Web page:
Exercise: Book It and Just Do It

• Every Sunday night, schedule three or four exercise appointments with yourself for the following week. Use any scheduling tool you normally use for all your appointments (Scheduling)
• Treat these appointments as mandatory, whether you feel like it or not when the time arrives (Priority scheduling)
• Get your family and friends involved for encouragement and mutual benefit (Exercise Buddy)
• Make exercise time fun. You want to look forward to exercise in order to diminish excuses (Linkage)
• Ideally, exercise four times per week, working up to forty-five minutes per session
• Default: four times a week for thirty minutes, three times a week for forty-five minutes, or three times a week for thirty minutes
• Double Up: You can do one hour of exercise on one day to equal two sessions out of the ideal of four sessions per week. You could also break it up into two half-hour sessions the same day; for example, do cardio on Saturday morning for thirty minutes and then again on Saturday afternoon for thirty minutes for two sessions in one day. If life gets busy and you find you can exercise only on the weekend, make sure you get in a minimum of three thirty-minute sessions.

While this is not ideal, at least you’ll have completed the minimum. In the example above, you would just need to do one thirty-minute exercise session on Sunday to accomplish your minimum of three thirty-minute sessions per week

• Always strive daily to do as much walking as you can to attain the goal of 5,000 to 10,000 steps per day

Bill Clinton, Vegan?

If Bill Clinton is not our most intelligent president, he is, at the very least, in the conversation. A truly self-made man, Clinton was a Rhodes Scholar, graduate of Georgetown and Yale Law, and Arkansas governor before arriving at the White House. With virtually unlimited access to information, President Clinton was (is) brilliant and worldly.


That said, it is entirely implausible that someone with this background could be oblivious to ethological studies that have razed historical barriers between us and so many other species. It is equally unlikely that he has been (continues to be) unaware of the inherent cruelty in factory farming. So, imagine the smiles permeating the animal rights community when one of the five most famous people on the planet declared himself a vegan. PETA, ever opportunistic, wasted little time in capitalizing. But wait, there’s a catch.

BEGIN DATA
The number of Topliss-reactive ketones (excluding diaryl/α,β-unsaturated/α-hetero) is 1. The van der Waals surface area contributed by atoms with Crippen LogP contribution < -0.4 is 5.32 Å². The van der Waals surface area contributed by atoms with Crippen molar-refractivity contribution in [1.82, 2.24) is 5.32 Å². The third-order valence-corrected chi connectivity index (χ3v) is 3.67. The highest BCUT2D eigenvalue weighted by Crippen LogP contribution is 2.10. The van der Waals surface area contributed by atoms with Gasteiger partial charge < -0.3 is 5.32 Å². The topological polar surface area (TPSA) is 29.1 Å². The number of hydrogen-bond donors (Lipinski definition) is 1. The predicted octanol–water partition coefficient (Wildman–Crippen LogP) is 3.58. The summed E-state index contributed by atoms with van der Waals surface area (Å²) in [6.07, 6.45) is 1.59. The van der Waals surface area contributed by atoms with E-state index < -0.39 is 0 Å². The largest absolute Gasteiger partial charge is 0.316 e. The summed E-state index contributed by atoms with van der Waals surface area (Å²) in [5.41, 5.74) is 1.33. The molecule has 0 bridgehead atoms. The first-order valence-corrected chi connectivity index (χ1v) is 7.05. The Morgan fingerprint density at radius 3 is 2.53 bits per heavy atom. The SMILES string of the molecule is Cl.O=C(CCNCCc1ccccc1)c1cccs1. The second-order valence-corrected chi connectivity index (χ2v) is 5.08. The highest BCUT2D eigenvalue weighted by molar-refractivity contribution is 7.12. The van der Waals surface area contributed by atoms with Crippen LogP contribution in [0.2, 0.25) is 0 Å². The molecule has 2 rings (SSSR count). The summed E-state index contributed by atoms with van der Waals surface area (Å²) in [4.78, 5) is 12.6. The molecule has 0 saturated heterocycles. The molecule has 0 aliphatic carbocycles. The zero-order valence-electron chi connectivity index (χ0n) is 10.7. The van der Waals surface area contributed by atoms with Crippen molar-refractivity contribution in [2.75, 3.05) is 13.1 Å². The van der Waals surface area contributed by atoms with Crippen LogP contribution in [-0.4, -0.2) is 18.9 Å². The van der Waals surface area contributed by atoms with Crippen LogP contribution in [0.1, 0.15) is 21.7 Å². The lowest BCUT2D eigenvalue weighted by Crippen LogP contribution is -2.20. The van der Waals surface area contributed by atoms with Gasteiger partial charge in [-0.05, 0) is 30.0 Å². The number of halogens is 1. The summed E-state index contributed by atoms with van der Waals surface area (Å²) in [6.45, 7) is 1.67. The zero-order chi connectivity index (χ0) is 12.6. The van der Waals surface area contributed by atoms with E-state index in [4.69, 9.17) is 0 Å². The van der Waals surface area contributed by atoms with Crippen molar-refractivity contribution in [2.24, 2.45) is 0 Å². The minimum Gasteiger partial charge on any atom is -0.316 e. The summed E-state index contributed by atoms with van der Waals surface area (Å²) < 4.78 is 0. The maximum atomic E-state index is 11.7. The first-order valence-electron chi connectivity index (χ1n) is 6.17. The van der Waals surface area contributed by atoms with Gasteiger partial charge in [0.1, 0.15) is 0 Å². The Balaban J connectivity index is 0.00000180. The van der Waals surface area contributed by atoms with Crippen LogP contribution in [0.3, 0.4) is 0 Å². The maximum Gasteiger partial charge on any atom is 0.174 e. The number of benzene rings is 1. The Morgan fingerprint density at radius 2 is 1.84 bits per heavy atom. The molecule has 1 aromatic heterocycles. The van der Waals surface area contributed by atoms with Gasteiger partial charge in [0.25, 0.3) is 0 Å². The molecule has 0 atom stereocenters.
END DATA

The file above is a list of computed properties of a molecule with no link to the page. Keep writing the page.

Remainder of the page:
As CNN recently said, “Bill Clinton’s appetite was legend. He loved hamburgers, steaks, chicken enchiladas…,” but quadruple bypass and a couple “bent and ugly” stents later, and he is a changed man (although he still indulges a bite of Thanksgiving turkey). CNN’s Dr. Gupta: “You’re doing this for your health. Is that why you’re doing it?” Clinton: “Yes, absolutely.” While recounting his transformation, not a single reference to gestation crates, battery cages, and bloody abattoirs. Just his heart, the decidedly non-metaphorical one, that is.


There are omnivores who eat healthy and vegans who do not (although the CNN article notes that Clinton’s two health guides, Drs. Ornish and Esselstyn, “have concluded that a plant-based diet can prevent and, in some cases, actually reverse heart disease”). But what autonomous adults choose to do to their bodies is of no concern to me; in other words, and with all due respect, I am not overly interested in the state of President Clinton’s arteries. Although his new diet is a net positive for animals, let’s not fete this as another example of Clinton magnanimity; after many years of abuse, he is clearly in self-preservation mode.

For the record, though, Bill Clinton is a strict vegetarian, not a vegan. Veganism is a lifestyle or philosophy that affirms the intrinsic worth of other sentient beings and rejects their exploitation. If new studies were to promote the health benefits of certain animal products, I have little doubt that President Clinton would forgo his plant-exclusive regimen, leaving behind the 200 animals PETA says he now spares annually. On this specific issue, William Jefferson Clinton is no hero. Rather, he is but another selfish human being fretting about his mortality. Sorry, not impressed.